Media freedom watchdog Reporters Without Borders (RSF) has lambasted the Azerbaijani government for its persecution of the country's last remaining independent media outlet, the Turan news agency, via an allegedly unwarranted tax-evasion investigation.
On 11 August, Turan released a statement affirming that it had been accused of failing to declare its profits accurately since 2014, with the tax office demanding that the outlet pay back over 37,000 manats ($20,000) in tax and other fees.
“It was just a matter of time before the authorities targeted the last independent media outlet still operating in Azerbaijan,” said Johann Bihr, who heads RSF's eastern Europe and Central Asia desk.
Turan rejects the allegations, claiming that the illegitimate investigation — which failed to take into account a recent audit, clearing Turan of similar charges — aims only to damage the organisation.
“These proceedings are designed to cripple a respected news agency financially,” Mr Bihr believes. “We call on the authorities to end this systematic harassment of the last independent media voices and to drop the investigation into Turan.”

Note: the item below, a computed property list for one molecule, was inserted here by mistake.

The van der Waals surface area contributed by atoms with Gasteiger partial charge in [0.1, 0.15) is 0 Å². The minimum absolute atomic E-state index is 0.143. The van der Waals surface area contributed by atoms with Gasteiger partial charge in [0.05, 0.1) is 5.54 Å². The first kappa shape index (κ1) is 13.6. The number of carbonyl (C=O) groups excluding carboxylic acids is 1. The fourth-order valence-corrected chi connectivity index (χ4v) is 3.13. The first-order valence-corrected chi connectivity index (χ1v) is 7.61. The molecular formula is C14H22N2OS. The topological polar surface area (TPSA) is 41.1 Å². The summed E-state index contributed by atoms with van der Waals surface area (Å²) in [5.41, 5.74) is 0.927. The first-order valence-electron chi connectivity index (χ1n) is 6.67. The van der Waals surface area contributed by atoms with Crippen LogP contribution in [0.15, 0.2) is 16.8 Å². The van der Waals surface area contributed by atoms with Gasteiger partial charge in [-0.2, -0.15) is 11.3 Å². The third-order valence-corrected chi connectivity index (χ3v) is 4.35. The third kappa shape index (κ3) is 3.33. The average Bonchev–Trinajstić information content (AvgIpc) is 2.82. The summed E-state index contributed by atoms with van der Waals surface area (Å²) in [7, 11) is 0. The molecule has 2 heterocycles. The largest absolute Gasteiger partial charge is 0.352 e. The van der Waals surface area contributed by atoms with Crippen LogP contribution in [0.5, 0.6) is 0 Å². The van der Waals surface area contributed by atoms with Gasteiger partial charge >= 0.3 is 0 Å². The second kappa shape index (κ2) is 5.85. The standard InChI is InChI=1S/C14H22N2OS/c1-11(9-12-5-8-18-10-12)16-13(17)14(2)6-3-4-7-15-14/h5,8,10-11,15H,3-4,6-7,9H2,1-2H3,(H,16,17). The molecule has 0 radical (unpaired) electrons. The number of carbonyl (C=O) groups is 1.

Founded in 1990, Turan was among the first independent news agencies in the USSR. It produces content in Azeri, English and Russian.
The harassment of Turan by the government is indicative of an increasing crackdown on media freedom in Azerbaijan. In May this year, a district court ruled in favour of blocking access to the website of Radio Free Europe/Radio Liberty's Azerbaijani Service, while the last remaining opposition newspaper, Azadliq, was forced to stop producing a print edition in September 2016. In contrast, in celebration of National Press Day on 22 July, 255 government-friendly journalists were given free flats by the authorities as a token of thanks for their efforts.